Government releases final proposals for new curriculum. Sarah Cassidy reports.
CITIZENSHIP lessons for secondary pupils will be compulsory from 2002 if the proposed new curriculum goes ahead.
In the interim, all schools will be expected to follow a broader programme of citizenship and personal, social and health education from September 2000.
Government advisers say the new lessons will mean little upheaval because most schools have already adopted many of the proposals. However commitment and quality vary widely and secondary schools are lagging, the document's authors admit.
The citizenship proposals are based on recommendations made to the Government by Professor Bernard Crick's advisory group, while the rest of the programme has been strongly influenced by the PSHE group.
Five groups - on creativity, citizenship, values, sustainable development and PSHE - originally fed their views into the curriculum review conducted by the Qualifications and Curriculum Authority.
Concerns had been voiced that the final proposals would be weighted in favour of citizenship, not least because of Education Secretary David Blunkett's support for Professor Crick, his former university tutor.
Mr Blunkett rejected the QCA's intial report and, instead, proposed compulsory citizenship lessons for secondary pupils. However, most advisers are now reasonably satisfied that a good balance has been struck between subjects, despite citizenship's statutory status.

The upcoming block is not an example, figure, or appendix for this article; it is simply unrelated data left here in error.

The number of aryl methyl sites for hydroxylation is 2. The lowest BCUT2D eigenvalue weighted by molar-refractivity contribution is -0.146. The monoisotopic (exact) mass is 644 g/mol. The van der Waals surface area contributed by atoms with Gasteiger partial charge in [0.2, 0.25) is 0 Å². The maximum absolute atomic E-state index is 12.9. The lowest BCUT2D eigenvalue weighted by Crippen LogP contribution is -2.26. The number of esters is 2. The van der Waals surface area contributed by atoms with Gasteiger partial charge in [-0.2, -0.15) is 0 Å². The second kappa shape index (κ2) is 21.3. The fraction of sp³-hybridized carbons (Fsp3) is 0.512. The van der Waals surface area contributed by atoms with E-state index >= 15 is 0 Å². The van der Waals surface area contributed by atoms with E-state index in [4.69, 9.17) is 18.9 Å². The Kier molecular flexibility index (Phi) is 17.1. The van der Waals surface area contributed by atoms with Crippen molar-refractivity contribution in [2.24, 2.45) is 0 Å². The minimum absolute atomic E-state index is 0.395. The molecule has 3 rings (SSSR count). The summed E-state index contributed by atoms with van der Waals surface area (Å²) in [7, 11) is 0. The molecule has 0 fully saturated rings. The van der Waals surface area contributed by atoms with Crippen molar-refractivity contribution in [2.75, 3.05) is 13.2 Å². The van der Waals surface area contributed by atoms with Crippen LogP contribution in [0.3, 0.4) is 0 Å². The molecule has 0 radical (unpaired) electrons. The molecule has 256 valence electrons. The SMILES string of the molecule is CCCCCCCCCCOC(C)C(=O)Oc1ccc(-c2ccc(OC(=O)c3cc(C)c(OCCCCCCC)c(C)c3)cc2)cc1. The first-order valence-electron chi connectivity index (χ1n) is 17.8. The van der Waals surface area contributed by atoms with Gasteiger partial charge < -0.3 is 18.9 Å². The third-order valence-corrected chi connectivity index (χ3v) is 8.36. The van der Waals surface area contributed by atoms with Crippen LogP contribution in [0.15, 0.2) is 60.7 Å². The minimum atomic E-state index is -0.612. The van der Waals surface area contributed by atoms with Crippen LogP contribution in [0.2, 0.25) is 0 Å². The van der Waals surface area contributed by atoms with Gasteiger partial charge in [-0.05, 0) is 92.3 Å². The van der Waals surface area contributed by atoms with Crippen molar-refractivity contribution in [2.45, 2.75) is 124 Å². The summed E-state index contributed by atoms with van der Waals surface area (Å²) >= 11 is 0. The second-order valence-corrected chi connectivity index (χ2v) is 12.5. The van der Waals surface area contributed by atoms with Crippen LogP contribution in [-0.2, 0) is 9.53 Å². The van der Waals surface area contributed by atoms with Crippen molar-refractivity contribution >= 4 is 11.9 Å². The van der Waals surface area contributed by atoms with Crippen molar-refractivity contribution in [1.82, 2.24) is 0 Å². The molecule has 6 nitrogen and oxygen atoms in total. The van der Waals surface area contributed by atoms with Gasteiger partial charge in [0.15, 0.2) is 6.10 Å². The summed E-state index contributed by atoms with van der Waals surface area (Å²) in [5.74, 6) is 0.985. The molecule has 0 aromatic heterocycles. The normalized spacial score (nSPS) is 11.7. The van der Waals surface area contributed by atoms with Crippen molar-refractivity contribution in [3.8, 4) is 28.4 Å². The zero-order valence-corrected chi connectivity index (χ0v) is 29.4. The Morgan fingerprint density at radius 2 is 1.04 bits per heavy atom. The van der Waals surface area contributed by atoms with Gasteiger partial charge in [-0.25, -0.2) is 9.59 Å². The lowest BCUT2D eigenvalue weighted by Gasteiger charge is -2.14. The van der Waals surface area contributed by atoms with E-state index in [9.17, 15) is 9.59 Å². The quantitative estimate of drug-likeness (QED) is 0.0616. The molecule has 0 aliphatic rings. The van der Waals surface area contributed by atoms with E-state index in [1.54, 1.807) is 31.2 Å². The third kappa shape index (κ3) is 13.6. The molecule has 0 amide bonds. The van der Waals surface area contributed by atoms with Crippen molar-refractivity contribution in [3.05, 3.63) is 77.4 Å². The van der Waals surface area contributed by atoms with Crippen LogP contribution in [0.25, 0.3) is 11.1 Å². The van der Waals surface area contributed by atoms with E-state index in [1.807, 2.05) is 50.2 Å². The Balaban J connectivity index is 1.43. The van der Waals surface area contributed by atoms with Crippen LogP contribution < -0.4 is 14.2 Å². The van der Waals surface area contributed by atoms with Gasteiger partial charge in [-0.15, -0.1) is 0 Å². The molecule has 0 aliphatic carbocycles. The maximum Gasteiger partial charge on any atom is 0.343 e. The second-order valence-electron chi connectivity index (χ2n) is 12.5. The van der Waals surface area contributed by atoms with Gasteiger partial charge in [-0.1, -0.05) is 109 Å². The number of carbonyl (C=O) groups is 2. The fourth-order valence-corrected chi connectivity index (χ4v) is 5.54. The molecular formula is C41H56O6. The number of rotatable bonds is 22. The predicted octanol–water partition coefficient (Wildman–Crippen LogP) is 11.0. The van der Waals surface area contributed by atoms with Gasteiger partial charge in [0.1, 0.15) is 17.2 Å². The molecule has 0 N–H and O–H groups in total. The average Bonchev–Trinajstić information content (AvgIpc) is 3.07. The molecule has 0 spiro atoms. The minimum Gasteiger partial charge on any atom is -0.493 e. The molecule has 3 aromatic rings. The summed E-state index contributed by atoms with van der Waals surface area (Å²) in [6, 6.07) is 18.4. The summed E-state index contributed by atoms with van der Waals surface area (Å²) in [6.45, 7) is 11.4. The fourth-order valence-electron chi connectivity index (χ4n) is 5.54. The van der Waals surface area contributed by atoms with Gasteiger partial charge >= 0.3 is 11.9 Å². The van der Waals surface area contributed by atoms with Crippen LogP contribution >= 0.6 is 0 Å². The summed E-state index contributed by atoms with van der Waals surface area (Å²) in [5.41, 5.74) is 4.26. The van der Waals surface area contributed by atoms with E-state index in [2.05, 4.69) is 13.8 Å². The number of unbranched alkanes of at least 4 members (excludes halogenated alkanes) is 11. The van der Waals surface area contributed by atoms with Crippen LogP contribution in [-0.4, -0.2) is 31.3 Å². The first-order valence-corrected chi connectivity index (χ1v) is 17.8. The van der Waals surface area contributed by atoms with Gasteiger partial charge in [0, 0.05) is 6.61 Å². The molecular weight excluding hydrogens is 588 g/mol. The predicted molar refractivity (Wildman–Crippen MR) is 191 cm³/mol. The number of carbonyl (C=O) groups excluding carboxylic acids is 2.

Jane Jenks, vice-chair of the PSHE advisory group, said: "The important thing is not to panic. Schools need to take a holistic approach. The curriculum document will help them to identify the different strands and have a clearer view of what they are probably already doing."
The new framework is intended to extend good practice and enable teachers to work from a common base. It sets out what pupils might be expected to know and able to do. But it leaves details of content and delivery to schools.
Non-statutory guidance will highlight links with other subjects, particularly teaching citizenship through history, geography and English.
The aim is for seven-year-olds to be able to recognise their likes, dislikes and justify their opinions; name and manage their feelings and understand that bullying is wrong. By 11 years, children should understand puberty as well as the concept of democracy and the consequences of racism and bullying.
Secondary citizenship lessons will cover the basics of the criminal justice system, central and local government, the electoral system and diversity of national, regional, religious and ethnic identities in the UK.
Pupils will also have to express and defend their views, both orally and in writing, as well as taking part in formal debates.